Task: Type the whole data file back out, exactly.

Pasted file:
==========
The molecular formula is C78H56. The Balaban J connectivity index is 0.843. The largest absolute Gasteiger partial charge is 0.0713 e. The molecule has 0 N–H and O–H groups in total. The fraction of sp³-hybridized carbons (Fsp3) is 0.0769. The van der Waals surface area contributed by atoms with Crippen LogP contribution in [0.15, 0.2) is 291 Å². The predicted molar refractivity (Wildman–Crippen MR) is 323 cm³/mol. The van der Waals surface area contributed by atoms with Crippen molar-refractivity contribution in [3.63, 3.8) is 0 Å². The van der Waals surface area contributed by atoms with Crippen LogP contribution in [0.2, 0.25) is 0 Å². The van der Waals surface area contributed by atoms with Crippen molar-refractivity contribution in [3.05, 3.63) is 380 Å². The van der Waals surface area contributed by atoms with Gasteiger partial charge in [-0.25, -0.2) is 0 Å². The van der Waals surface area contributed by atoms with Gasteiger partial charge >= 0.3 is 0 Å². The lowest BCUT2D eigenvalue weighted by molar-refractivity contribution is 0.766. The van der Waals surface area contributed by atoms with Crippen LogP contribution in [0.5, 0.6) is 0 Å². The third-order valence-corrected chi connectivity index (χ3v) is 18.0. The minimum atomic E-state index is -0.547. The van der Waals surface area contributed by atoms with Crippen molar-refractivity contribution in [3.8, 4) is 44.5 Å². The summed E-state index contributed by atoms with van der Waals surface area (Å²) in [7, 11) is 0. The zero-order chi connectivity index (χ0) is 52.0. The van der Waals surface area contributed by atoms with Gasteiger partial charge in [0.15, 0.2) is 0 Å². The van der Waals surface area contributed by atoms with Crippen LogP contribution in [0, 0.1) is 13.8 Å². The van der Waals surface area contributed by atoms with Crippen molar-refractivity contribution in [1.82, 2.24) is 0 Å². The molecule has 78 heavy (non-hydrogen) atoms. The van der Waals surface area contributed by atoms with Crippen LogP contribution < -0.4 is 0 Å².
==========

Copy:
The molecular formula is C78H56. The Balaban J connectivity index is 0.843. The largest absolute Gasteiger partial charge is 0.0713 e. The molecule has 0 N–H and O–H groups in total. The fraction of sp³-hybridized carbons (Fsp3) is 0.0769. The van der Waals surface area contributed by atoms with Crippen LogP contribution in [0.15, 0.2) is 291 Å². The predicted molar refractivity (Wildman–Crippen MR) is 323 cm³/mol. The van der Waals surface area contributed by atoms with Crippen molar-refractivity contribution in [3.63, 3.8) is 0 Å². The van der Waals surface area contributed by atoms with Crippen LogP contribution in [0.2, 0.25) is 0 Å². The van der Waals surface area contributed by atoms with Crippen molar-refractivity contribution in [3.05, 3.63) is 380 Å². The van der Waals surface area contributed by atoms with Gasteiger partial charge in [-0.25, -0.2) is 0 Å². The van der Waals surface area contributed by atoms with Gasteiger partial charge >= 0.3 is 0 Å². The lowest BCUT2D eigenvalue weighted by molar-refractivity contribution is 0.766. The van der Waals surface area contributed by atoms with Crippen LogP contribution in [0.5, 0.6) is 0 Å². The third-order valence-corrected chi connectivity index (χ3v) is 18.0. The minimum atomic E-state index is -0.547. The van der Waals surface area contributed by atoms with Crippen molar-refractivity contribution in [3.8, 4) is 44.5 Å². The summed E-state index contributed by atoms with van der Waals surface area (Å²) in [7, 11) is 0. The zero-order chi connectivity index (χ0) is 52.0. The van der Waals surface area contributed by atoms with Gasteiger partial charge in [0.15, 0.2) is 0 Å². The van der Waals surface area contributed by atoms with Crippen LogP contribution in [0, 0.1) is 13.8 Å². The van der Waals surface area contributed by atoms with Crippen molar-refractivity contribution in [1.82, 2.24) is 0 Å². The molecule has 78 heavy (non-hydrogen) atoms. The van der Waals surface area contributed by atoms with Crippen LogP contribution < -0.4 is 0 Å².